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06.25.14

Links 25/6/2014: A Lot of Android News, Peppermint Five

Posted in News Roundup at 7:40 pm by Dr. Roy Schestowitz

GNOME bluefish

Contents

GNU/Linux

  • LinuxQuestions.org Turns Fourteen
  • Server

    • OpenStack chair: Linux at the cutting edge of the cloud

      The cloud-dominated world of modern IT is the perfect breeding ground for the spread of Linux in particular and open-source software in general, according to the man responsible for guiding one of the most important open-source projects.

    • The People Who Support Linux: Systems Engineer Teaching Himself Python

      Systems engineer Renault Ellis started using Linux five years ago when he was enrolled in a security and forensics program. He was studying IP tables and read the C Programming Language manual by Ken Thompson and Dennis Ritchie along with Cliff Stoll’s The Cuckoo’s Egg.

      “I was hooked,” Ellis said via email. “I knew then I wanted to be a Linux Engineer.”

      Ellis is now a Senior Linux and Unix Engineer at electronics distributor Premier Farnell in Chicago, Illinois, where he creates, tests and deploys scripts in an eCommerce environment. He works with Apache and several different monitoring tools, both open source and commercial, and leads a lot of the DR (disaster recovery) and PCI (payment card industry) processes in their Unix environment.

    • Linux dominates supercomputers as never before

      For years, Linux has ruled supercomputing. So, it came as no surprise to anyone at the Linux Enterprise End-User Summit near Wall Street that once again the Top500 group found in its latest supercomputer ranking that Linux was the fastest of the fast operating systems.

      [...]

      In the latest contest, not only did Linux dominate, but Linux showed that is slowly pushing out all its competitors. In the June 2014 Top 500 supercomputer list, the top open-source operating system set a new high with 485 systems out of the fastest 500 running Linux. In other words 97 percent of the fastest computers in the world are based on Linux.

    • Linux Domination, Ubuntu Uncertainty, and Nerdy Enlightenment
    • Smooth like btrfs: Inside Facebook’s Linux-powered infrastructure

      Facebook engineer Chris Mason is unequivocal about the primacy of Linux in Facebook’s storage infrastructure.

      “If it runs on a computer, and it’s storing important data,” he said, “it’s running Linux.”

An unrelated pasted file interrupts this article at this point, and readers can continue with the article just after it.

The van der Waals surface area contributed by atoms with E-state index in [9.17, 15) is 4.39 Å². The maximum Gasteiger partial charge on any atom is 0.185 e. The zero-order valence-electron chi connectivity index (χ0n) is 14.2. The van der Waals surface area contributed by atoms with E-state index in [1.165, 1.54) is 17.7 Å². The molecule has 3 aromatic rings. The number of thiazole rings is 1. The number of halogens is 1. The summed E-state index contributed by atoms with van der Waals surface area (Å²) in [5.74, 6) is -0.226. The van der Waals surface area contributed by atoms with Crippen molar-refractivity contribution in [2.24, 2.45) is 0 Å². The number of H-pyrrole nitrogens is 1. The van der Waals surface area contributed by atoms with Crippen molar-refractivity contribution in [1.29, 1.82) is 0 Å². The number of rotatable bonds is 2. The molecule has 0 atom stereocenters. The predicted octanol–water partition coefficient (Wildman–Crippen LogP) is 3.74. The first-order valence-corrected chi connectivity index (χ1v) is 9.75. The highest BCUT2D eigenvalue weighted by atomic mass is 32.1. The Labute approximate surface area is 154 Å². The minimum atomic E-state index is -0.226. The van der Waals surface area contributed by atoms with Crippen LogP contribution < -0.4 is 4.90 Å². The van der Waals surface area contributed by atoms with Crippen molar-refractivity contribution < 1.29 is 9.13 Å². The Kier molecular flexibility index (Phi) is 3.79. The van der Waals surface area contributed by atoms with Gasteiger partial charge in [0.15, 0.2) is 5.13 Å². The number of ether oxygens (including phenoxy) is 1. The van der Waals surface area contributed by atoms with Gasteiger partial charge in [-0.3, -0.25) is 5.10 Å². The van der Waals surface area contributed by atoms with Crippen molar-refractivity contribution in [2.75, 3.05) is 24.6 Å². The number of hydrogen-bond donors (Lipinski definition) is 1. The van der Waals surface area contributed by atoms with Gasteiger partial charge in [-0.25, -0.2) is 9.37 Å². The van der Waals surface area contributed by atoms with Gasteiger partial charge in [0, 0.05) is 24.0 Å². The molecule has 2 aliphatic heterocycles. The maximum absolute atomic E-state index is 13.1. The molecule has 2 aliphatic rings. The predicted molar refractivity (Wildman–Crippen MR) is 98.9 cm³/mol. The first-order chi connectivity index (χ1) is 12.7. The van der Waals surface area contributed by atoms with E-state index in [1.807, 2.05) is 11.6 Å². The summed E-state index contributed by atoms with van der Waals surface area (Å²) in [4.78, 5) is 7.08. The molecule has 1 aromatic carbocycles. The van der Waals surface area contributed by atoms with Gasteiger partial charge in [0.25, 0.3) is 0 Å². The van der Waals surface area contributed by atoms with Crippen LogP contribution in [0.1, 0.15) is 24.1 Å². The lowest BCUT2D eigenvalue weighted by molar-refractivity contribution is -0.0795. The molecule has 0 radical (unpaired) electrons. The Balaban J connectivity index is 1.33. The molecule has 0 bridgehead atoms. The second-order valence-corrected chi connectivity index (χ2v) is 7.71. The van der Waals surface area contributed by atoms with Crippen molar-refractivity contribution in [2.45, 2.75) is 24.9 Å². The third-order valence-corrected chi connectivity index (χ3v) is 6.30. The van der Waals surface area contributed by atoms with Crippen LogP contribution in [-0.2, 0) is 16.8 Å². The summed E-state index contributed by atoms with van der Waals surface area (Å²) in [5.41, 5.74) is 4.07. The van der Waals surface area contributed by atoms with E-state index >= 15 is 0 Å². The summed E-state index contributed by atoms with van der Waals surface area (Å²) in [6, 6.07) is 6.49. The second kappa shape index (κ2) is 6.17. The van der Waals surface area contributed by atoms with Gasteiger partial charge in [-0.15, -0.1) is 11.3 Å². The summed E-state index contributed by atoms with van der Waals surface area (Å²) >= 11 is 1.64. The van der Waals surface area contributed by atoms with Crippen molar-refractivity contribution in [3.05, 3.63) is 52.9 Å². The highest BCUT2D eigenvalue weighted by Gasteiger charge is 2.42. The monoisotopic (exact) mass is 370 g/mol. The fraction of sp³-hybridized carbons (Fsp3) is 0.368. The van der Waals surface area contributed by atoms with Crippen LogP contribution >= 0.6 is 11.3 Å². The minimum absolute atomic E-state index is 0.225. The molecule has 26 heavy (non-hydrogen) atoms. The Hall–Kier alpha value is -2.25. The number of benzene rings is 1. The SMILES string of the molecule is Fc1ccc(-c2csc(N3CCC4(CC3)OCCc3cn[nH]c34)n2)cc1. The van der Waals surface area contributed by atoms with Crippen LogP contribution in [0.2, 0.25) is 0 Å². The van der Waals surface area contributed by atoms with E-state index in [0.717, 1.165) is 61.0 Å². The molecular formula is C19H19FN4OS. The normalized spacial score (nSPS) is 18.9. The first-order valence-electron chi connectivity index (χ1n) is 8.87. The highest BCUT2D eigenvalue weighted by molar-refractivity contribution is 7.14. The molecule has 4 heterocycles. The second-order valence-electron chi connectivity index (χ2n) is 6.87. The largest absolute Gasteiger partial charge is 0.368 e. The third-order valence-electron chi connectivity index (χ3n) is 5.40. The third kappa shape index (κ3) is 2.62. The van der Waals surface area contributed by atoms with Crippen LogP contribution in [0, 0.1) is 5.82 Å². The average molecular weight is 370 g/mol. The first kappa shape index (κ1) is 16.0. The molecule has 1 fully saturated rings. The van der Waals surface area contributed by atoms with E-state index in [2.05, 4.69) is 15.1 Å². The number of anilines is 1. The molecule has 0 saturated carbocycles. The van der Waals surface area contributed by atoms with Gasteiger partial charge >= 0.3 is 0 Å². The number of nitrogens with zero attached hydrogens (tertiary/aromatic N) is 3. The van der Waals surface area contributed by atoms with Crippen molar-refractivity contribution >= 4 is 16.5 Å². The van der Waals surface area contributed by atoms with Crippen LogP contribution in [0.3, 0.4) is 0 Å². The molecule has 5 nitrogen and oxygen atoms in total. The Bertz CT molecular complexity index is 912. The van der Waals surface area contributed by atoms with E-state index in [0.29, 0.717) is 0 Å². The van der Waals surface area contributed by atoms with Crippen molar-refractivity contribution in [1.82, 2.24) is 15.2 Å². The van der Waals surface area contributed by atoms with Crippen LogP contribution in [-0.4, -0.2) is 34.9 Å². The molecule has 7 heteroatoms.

Mason, speaking at the Linux Enterprise End-User Summit on Monday in New York, joined Facebook just six months ago in order to spearhead the social network’s move to btrfs (usually pronounced “butter eff ess.”), the Linux-based file system that he created in 2008 while working at Oracle.

    • Why Linux on Power?
  • Kernel Space

    • The OpenStack and Linux developer communities compared

      The kernel has roughly twice as fast of a release cycle as OpenStack. In the kernel’s case, there are roughly 2-3 month release cycles containing a two week merge period with six to ten week of stabilization work. OpenStack’s cycle is six months, made up by a four week planning window, 14 weeks of code merger, and six weeks dedicated to stabilization. The result? Faster releases for the kernel, but perhaps less significant changes per release.

    • Linux 3.16: Deadline I/O Scheduler Generally Leads With A SSD

      There’s been numerous requests lately for more disk I/O scheduler benchmarks on Phoronix of the Linux kernel and its various scheduler options. Given that there’s routinely just speculation and miscommunication by individuals over the best scheduler for HDDs/SSDs, here’s some fresh benchmarks for reference using the Linux 3.16 kernel.

      This early Linux 3.16 testing was just some simple and straight-forward tests I got done with a spare system I maintained access to while in Russia. Once returning to the US this week and then settling into the new Phoronix office I’ll run some more Linux 3.16 benchmarks using the latest Git snapshot at the time and use both hard drives and solid-state drives.

    • Linus Torvalds to developers: Make it personal

      “It’s not that Linux was new from a technical standpoint. It was new because it was done differently,” says Linus Torvalds in his interview with the IEEE Computer Society. “Linux made it clear how well open source works, not just from a technical standpoint, but also from a business, commercial, and community standpoint.”

    • Graphics Stack

      • Celebrating 30 Years of the X Windows System

        Where were you when you first learned about open source software? If you’re under, say, the age of 40, your answer will probably be, “Come again? I’ve always known about it!” But if you’re older, you may recall the first time you ever heard the phrase. Maybe it was when Netscape announced it was going to “open source” its Navigator Browser, or perhaps when you heard the name Richard Stallman for the first time. It may also be the case that it was some time before you really got your arms around what open software (or Stallman’s Free and Open Software) really meant in all of its various connotations – license-wise, commercial and community.